I had no reason to believe CSEC was doing anything that couldn’t find some decent level of support in a free and democratic society and I argued as much in the first major deliverable I wrote, a situation analysis that discussed the opportunities and risks associated with the marketing initiative CSEC was contemplating. I can’t remember the exact words I wrote, but they were probably something along the lines of, ”If CSEC is engaged in activities that it it would rather not explain to Canadians because it believes Canadians would not tolerate such activities, then it probably ought not be doing those activities.” And I didn’t mean that CSEC would have to reveal chapter and verse of its every clandestine activity; rather, I counselled that it would need to describe in a general way what it did and how it gained legal and political — and thereby social — approval for what it did.

Regardless, that line exploded like a grenade both at the consulting firm with which I was working and among the small group of CSEC folks who were our front-line contacts. I don’t know if it had anything to do with it but our assignment was terminated at the situation analysis stage and, to the best of my knowledge, CSEC never did get into the commercial marketing of its COMSEC capabilities.

I was understandably fascinated, then, when I read Wednesday morning’s Globe and Mail interview with former CSEC chief John Adams who recommended that, as in the United States and Britain, a special committee of parliamentarians be struck whose members would sworn to the necessary levels of security clearance and to whom CSEC would have to report on its activities. And that if the agency could not justify its activities, it would have to stop doing them.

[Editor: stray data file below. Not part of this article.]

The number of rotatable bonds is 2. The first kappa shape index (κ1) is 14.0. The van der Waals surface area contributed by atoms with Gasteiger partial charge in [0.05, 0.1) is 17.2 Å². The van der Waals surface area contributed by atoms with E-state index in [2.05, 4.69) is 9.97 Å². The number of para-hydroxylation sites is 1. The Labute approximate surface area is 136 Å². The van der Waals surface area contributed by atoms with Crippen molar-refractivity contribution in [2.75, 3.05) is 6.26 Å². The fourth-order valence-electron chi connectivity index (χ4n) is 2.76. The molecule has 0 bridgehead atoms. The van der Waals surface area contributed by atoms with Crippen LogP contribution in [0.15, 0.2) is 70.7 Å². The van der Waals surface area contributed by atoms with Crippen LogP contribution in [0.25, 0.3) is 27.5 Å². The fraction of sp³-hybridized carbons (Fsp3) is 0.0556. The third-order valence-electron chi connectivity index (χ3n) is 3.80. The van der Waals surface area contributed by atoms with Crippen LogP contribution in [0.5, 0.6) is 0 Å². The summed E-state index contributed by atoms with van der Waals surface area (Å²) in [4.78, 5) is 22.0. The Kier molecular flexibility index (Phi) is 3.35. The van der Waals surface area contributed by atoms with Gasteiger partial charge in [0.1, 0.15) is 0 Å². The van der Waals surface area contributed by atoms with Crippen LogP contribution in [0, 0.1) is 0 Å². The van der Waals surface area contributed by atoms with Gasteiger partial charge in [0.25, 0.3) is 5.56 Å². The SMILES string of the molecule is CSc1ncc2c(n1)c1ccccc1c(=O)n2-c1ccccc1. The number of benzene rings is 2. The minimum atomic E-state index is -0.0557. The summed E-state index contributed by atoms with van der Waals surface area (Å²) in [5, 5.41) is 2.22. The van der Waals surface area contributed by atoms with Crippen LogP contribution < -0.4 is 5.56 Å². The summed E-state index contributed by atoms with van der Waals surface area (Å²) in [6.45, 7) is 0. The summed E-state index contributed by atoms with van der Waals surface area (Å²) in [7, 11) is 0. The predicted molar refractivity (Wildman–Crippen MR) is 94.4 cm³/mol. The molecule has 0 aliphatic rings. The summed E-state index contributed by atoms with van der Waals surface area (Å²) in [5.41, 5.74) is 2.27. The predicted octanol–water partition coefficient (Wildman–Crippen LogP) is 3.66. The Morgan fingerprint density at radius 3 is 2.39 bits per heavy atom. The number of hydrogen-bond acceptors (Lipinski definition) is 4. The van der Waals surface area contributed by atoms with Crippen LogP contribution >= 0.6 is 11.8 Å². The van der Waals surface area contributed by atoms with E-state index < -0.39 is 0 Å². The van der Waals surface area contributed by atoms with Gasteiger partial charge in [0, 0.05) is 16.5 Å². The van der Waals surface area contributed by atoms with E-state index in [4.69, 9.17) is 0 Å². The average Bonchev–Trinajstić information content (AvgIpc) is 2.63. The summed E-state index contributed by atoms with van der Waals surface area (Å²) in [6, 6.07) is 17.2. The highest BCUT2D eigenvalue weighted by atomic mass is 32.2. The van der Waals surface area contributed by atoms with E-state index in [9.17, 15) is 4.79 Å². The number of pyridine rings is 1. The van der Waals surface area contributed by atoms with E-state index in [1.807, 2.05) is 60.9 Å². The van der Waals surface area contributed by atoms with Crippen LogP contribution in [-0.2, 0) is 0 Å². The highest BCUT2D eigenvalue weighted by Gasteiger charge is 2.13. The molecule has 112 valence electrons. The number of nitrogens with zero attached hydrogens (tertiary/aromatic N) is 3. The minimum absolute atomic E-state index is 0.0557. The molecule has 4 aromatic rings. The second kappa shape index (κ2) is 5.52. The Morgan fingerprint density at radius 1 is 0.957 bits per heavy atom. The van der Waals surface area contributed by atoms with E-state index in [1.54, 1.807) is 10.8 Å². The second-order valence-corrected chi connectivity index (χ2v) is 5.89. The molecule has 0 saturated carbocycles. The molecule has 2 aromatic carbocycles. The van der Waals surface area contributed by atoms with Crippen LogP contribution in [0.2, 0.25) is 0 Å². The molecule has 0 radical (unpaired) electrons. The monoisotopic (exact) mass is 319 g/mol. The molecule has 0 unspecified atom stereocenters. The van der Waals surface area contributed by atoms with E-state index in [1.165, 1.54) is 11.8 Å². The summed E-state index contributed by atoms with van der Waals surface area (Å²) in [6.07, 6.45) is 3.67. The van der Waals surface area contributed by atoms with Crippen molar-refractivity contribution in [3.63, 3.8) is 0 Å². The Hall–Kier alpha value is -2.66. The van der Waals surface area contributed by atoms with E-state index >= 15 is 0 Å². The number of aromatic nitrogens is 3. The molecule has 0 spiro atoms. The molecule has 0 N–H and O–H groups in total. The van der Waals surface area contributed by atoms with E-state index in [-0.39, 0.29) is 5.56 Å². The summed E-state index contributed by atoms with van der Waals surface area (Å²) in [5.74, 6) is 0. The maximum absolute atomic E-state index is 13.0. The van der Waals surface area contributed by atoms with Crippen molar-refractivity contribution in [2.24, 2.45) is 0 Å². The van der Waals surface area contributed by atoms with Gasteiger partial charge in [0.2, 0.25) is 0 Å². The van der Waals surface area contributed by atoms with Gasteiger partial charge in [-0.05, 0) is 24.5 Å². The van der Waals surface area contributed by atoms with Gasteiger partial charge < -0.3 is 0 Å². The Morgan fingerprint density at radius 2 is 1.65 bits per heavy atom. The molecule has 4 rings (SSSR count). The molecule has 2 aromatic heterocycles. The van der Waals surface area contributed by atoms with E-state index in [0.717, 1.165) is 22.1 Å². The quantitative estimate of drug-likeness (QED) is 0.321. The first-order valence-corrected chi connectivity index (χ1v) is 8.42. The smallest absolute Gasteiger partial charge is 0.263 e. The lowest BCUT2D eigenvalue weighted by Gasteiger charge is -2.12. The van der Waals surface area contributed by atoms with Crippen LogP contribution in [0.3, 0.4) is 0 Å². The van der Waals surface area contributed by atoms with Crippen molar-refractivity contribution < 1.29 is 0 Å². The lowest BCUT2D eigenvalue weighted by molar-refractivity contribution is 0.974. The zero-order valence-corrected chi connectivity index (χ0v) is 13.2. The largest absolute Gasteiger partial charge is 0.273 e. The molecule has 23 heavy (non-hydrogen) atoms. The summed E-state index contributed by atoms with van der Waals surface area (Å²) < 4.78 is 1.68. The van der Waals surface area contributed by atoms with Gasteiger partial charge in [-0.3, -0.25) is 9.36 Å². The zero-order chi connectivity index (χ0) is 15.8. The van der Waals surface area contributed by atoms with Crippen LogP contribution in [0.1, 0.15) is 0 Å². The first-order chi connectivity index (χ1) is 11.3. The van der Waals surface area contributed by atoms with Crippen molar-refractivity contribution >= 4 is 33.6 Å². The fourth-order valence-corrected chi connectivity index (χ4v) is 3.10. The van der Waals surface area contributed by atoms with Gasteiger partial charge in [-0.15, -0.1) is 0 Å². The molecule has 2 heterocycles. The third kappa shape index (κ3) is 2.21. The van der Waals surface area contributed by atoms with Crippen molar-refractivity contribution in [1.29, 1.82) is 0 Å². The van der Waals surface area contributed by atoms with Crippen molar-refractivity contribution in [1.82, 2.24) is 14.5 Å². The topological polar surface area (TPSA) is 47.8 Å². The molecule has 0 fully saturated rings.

If CSEC can’t convince the parliamentarians then they can’t convince Canadians – in which case they’d better think of a new way to go,” the Globe quoted Adams as saying in a close echo of my own counsel from 20 years ago.

Later that day, the current CSEC boss, John Forster, spoke at the Government Technology Exhibition and Conference conference in Ottawa and mounted much the defence that I would have advocated. CSEC is prohibited from spying on Canadians and does not do so, he was quoted as saying. And everything it does is, including its foreign SIGINT activities, is done within legal limits and subject to oversight scrutiny by the CSEC commissioner.

TextBoxHere’s the thing: No organisation — government, business or even not-for-profit — can carry out its activities for very long without the active support or, at least, the acquiescence of the general public. And in my experience, it is both more efficient and more effective to seek that support proactively and on an ongoing basis rather than try to assemble it all at once in the wake of a major exposure such as CSEC is experiencing this week. The merits of proactively communicating are all the more acute when you expect there to be hostile opposition to your activities. As Mark Twain is believed to have put it in one my very favourite expressions, “If you’re being run out of town, get out in front and make it look like a parade.”

Hopefully, CSEC will be proactive enough in its communications activities from here on in that it will avoid being tarred and feathered over these latest revelations. Interestingly, the agency today, along with Canada’s civilian spy agency, the Canadian Security Intelligence Service, and various government departments, actively participates in briefings to industry groups to encourage and help them defend against cyber-threats. This is as good a support-building mechanism as could be conceived, even if CSEC is still not in the business of marketing its services.